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Thomas & Hutton, an engineering firm that provides comprehensive solutions to complex engineering and design challenges,laid the groundwork for energy efficiency with site planning, civil design and landscape architecture services that involved extensive energy modeling for Horry County Schools. With the ability to evaluate sustainable land development scenarios using the current tools available in AutoCAD and Civil 3D, the team was able to quickly make design changes and evaluate their impact on the project.
Pronounce Horry County like "hoary" toad, and you will immediately identify yourself as not from around here. It's "Oh-Ree" to South Carolina locals, who are proud of their French heritage and optimistic about their future.
Revved up by a 3.7 percent growth rate in the Myrtle Beach metro area — the second fastest in the United States — the county is projecting a half a million residents by 2040 and, consequently, an urgent need for more schools, hospitals and public facilities.
Rising to the challenge, Firstfloor's $221 million "Horry County Schools Think Energy Positive" project delivered five schools in 21 months to alleviate overcrowding. It also set the green standard for accommodating rapid development while making environmental protection a priority.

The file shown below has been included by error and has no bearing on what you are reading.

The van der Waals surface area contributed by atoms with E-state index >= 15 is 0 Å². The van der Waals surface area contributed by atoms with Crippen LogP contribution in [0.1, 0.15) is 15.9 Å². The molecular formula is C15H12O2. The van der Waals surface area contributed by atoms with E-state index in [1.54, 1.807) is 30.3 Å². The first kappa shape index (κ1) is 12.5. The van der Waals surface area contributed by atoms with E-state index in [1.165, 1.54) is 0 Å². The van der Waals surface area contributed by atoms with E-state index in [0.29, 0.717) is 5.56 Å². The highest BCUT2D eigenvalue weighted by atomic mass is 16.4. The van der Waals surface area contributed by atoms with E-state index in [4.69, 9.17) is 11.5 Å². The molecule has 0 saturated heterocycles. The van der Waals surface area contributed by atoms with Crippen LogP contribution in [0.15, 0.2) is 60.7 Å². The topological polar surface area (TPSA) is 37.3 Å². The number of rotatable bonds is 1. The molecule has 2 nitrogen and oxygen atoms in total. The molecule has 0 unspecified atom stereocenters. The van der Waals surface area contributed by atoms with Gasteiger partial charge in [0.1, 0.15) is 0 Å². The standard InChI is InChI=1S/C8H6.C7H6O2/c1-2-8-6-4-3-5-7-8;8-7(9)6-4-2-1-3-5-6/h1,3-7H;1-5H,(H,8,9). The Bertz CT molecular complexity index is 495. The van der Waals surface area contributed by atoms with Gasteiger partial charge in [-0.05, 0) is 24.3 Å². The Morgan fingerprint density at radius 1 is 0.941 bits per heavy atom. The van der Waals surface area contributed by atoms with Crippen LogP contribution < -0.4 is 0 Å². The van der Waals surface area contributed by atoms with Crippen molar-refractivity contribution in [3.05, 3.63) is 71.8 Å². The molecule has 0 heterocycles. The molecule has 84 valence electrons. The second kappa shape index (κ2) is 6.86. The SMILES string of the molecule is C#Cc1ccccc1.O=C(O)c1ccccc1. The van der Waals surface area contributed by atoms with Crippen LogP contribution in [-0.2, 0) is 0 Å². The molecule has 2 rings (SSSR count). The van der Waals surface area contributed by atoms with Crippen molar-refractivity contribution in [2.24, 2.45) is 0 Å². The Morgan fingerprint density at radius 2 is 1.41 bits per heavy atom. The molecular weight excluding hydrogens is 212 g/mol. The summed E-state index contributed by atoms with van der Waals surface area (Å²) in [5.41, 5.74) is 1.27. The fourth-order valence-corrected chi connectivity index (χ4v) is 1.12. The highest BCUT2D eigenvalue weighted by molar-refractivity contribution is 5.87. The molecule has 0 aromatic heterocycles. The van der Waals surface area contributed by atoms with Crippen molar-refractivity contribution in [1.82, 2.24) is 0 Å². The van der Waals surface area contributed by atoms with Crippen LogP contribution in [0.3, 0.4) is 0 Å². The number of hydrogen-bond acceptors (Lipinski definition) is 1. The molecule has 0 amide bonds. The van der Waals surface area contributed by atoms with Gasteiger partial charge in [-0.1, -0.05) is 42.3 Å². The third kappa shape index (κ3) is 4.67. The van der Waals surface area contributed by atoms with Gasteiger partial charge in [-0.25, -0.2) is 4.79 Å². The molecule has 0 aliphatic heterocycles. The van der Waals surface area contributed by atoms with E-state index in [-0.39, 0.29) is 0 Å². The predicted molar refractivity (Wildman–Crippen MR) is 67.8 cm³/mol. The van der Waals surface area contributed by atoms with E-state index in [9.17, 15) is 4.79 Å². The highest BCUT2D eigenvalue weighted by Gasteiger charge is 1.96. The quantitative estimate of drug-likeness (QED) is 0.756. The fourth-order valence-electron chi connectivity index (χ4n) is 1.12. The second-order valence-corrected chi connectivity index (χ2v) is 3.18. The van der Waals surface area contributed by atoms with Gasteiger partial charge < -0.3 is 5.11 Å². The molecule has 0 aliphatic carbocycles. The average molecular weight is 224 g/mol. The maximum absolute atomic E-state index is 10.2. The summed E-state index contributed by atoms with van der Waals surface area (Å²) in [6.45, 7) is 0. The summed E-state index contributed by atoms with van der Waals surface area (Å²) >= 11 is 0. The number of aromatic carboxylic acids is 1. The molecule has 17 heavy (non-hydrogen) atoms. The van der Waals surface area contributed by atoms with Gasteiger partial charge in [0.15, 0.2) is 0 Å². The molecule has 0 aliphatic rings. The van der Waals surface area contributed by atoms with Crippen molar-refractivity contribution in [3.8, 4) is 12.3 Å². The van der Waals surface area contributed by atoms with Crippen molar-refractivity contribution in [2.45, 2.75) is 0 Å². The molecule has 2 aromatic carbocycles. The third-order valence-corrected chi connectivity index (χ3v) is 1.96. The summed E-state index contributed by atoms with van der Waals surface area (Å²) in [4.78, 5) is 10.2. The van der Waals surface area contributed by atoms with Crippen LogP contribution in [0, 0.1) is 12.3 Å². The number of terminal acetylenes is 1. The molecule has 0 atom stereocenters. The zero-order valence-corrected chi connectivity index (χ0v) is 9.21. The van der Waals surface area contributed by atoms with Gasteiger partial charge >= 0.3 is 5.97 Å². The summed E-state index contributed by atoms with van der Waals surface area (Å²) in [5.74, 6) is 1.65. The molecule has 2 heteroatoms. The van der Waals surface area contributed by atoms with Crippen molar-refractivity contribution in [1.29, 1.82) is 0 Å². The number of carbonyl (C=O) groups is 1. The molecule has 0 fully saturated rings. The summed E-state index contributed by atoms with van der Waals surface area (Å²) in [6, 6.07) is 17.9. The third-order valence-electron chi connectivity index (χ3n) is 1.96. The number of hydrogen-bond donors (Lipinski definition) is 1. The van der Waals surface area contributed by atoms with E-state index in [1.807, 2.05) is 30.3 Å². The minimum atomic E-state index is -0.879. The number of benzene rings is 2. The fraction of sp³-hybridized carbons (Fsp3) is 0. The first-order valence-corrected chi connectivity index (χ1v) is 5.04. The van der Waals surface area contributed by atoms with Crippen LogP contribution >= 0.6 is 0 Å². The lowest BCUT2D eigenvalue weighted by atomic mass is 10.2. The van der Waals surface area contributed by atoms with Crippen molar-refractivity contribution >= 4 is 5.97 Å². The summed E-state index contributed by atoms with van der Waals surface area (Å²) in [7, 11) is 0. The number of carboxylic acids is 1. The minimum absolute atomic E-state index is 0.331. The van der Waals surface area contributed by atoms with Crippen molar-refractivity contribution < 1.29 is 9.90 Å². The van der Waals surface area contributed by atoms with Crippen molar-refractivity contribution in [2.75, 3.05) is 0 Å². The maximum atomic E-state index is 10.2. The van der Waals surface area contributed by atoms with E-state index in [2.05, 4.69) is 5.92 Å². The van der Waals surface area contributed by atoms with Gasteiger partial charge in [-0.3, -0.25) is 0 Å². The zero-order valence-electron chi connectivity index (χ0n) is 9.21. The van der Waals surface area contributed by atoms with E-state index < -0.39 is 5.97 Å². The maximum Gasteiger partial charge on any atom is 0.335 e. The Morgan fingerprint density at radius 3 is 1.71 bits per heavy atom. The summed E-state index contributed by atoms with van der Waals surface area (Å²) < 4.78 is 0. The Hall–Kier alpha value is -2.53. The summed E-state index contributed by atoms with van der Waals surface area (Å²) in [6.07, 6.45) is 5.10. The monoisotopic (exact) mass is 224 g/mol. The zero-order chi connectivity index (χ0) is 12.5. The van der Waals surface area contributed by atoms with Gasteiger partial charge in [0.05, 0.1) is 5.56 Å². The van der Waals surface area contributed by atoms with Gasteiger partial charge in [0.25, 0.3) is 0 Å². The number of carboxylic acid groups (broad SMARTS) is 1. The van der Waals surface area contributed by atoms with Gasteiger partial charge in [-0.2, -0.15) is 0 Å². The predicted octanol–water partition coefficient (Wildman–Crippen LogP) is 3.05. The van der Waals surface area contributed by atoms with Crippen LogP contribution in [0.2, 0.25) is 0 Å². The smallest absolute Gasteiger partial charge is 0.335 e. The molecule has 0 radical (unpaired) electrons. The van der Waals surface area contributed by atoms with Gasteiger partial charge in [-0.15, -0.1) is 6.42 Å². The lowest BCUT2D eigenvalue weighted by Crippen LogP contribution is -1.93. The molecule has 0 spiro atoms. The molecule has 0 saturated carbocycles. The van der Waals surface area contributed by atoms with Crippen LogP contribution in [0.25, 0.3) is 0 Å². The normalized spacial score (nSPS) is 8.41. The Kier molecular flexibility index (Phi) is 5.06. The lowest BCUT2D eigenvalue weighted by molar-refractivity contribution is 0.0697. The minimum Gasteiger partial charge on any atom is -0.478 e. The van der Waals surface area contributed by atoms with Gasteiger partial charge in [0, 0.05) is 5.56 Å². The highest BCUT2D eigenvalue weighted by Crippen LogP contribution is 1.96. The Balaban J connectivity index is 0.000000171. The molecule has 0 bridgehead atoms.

First and foremost, each of the five schools generates more energy than it consumes by using renewable energy sources located right on campus. The energy-positive budget will provide cost savings over the life of the buildings, a first for schools in the southeast. Thomas & Hutton laid the groundwork for energy efficiency with site planning, civil design and landscape architecture services that involved extensive energy modeling.
"We were able to evaluate sustainable land development scenarios using the current tools available in AutoCAD and Civil 3D," says Charles D'Errico, Thomas & Hutton IT systems analyst, whose team was in charge of software evaluation, implementation, training and support for this project. "The tools allowed us to quickly make design changes and evaluate their impact on the project."
Energy efficiency was one of the major green building initiatives for this project. It meant adjusting building layouts to get the most sunlight in winter months and the most shade from trees and shrubs in summer months. The team relied upon Insight, a powerful tool within FormItPro, to evaluate early-stage design concepts for energy efficiency, with an advanced simulation engine for building placement.